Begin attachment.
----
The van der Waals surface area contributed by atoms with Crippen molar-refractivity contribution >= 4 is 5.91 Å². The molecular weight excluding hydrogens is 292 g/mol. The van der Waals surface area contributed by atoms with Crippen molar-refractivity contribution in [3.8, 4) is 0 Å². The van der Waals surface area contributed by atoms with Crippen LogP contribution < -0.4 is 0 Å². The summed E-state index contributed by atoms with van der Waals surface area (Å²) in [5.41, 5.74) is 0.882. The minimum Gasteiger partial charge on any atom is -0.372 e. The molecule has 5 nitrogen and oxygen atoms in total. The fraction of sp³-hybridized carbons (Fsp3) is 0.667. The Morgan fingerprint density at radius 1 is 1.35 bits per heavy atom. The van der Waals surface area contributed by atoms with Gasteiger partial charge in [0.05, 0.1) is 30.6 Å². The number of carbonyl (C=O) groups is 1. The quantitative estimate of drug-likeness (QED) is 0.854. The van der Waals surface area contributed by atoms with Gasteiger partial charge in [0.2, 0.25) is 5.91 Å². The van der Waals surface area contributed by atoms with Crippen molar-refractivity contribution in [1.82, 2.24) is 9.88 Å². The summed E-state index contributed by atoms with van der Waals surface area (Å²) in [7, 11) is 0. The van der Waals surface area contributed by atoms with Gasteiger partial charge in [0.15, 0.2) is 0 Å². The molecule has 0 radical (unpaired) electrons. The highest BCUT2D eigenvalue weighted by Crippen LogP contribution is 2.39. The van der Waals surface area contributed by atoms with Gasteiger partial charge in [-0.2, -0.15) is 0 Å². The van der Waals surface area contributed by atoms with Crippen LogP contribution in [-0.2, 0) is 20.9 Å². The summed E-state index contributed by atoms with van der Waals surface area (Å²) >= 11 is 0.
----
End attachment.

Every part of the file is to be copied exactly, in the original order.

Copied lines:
The van der Waals surface area contributed by atoms with Crippen molar-refractivity contribution >= 4 is 5.91 Å². The molecular weight excluding hydrogens is 292 g/mol. The van der Waals surface area contributed by atoms with Crippen molar-refractivity contribution in [3.8, 4) is 0 Å². The van der Waals surface area contributed by atoms with Crippen LogP contribution < -0.4 is 0 Å². The summed E-state index contributed by atoms with van der Waals surface area (Å²) in [5.41, 5.74) is 0.882. The minimum Gasteiger partial charge on any atom is -0.372 e. The molecule has 5 nitrogen and oxygen atoms in total. The fraction of sp³-hybridized carbons (Fsp3) is 0.667. The Morgan fingerprint density at radius 1 is 1.35 bits per heavy atom. The van der Waals surface area contributed by atoms with Gasteiger partial charge in [0.05, 0.1) is 30.6 Å². The number of carbonyl (C=O) groups is 1. The quantitative estimate of drug-likeness (QED) is 0.854. The van der Waals surface area contributed by atoms with Gasteiger partial charge in [0.2, 0.25) is 5.91 Å². The van der Waals surface area contributed by atoms with Crippen molar-refractivity contribution in [1.82, 2.24) is 9.88 Å². The summed E-state index contributed by atoms with van der Waals surface area (Å²) in [7, 11) is 0. The van der Waals surface area contributed by atoms with Gasteiger partial charge in [0.15, 0.2) is 0 Å². The molecule has 0 radical (unpaired) electrons. The highest BCUT2D eigenvalue weighted by Crippen LogP contribution is 2.39. The van der Waals surface area contributed by atoms with Gasteiger partial charge in [-0.2, -0.15) is 0 Å². The van der Waals surface area contributed by atoms with Crippen LogP contribution in [-0.2, 0) is 20.9 Å². The summed E-state index contributed by atoms with van der Waals surface area (Å²) >= 11 is 0.